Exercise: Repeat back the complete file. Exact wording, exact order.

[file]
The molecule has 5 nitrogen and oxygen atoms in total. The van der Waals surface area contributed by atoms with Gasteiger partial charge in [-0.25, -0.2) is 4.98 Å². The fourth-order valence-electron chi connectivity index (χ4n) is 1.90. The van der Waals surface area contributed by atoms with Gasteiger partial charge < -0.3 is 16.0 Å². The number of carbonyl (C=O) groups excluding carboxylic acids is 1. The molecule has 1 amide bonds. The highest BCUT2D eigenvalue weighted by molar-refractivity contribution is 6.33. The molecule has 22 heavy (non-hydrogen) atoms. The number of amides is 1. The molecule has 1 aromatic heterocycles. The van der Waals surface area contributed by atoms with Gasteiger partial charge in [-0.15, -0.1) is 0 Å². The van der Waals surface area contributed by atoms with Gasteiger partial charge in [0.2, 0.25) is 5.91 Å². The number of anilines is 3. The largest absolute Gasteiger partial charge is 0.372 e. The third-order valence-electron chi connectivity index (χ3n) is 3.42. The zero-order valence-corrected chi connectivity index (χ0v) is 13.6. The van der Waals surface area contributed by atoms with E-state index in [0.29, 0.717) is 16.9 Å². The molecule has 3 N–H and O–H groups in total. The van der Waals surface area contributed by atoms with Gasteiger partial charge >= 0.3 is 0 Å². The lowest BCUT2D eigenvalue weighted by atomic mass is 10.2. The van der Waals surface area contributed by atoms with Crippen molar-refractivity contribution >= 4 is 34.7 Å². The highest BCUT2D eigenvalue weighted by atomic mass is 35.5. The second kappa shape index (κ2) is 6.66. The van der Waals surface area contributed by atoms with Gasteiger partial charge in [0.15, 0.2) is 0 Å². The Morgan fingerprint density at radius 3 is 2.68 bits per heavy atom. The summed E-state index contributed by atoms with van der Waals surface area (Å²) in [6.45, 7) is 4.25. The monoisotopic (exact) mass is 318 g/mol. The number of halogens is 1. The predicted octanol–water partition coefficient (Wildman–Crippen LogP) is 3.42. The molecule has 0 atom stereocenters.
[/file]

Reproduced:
The molecule has 5 nitrogen and oxygen atoms in total. The van der Waals surface area contributed by atoms with Gasteiger partial charge in [-0.25, -0.2) is 4.98 Å². The fourth-order valence-electron chi connectivity index (χ4n) is 1.90. The van der Waals surface area contributed by atoms with Gasteiger partial charge < -0.3 is 16.0 Å². The number of carbonyl (C=O) groups excluding carboxylic acids is 1. The molecule has 1 amide bonds. The highest BCUT2D eigenvalue weighted by molar-refractivity contribution is 6.33. The molecule has 22 heavy (non-hydrogen) atoms. The number of amides is 1. The molecule has 1 aromatic heterocycles. The van der Waals surface area contributed by atoms with Gasteiger partial charge in [-0.15, -0.1) is 0 Å². The van der Waals surface area contributed by atoms with Gasteiger partial charge in [0.2, 0.25) is 5.91 Å². The number of anilines is 3. The largest absolute Gasteiger partial charge is 0.372 e. The third-order valence-electron chi connectivity index (χ3n) is 3.42. The zero-order valence-corrected chi connectivity index (χ0v) is 13.6. The van der Waals surface area contributed by atoms with E-state index in [0.29, 0.717) is 16.9 Å². The molecule has 3 N–H and O–H groups in total. The van der Waals surface area contributed by atoms with Gasteiger partial charge >= 0.3 is 0 Å². The lowest BCUT2D eigenvalue weighted by atomic mass is 10.2. The van der Waals surface area contributed by atoms with Crippen molar-refractivity contribution >= 4 is 34.7 Å². The highest BCUT2D eigenvalue weighted by atomic mass is 35.5. The second kappa shape index (κ2) is 6.66. The van der Waals surface area contributed by atoms with Gasteiger partial charge in [0.15, 0.2) is 0 Å². The Morgan fingerprint density at radius 3 is 2.68 bits per heavy atom. The summed E-state index contributed by atoms with van der Waals surface area (Å²) in [6.45, 7) is 4.25. The monoisotopic (exact) mass is 318 g/mol. The number of halogens is 1. The predicted octanol–water partition coefficient (Wildman–Crippen LogP) is 3.42. The molecule has 0 atom stereocenters.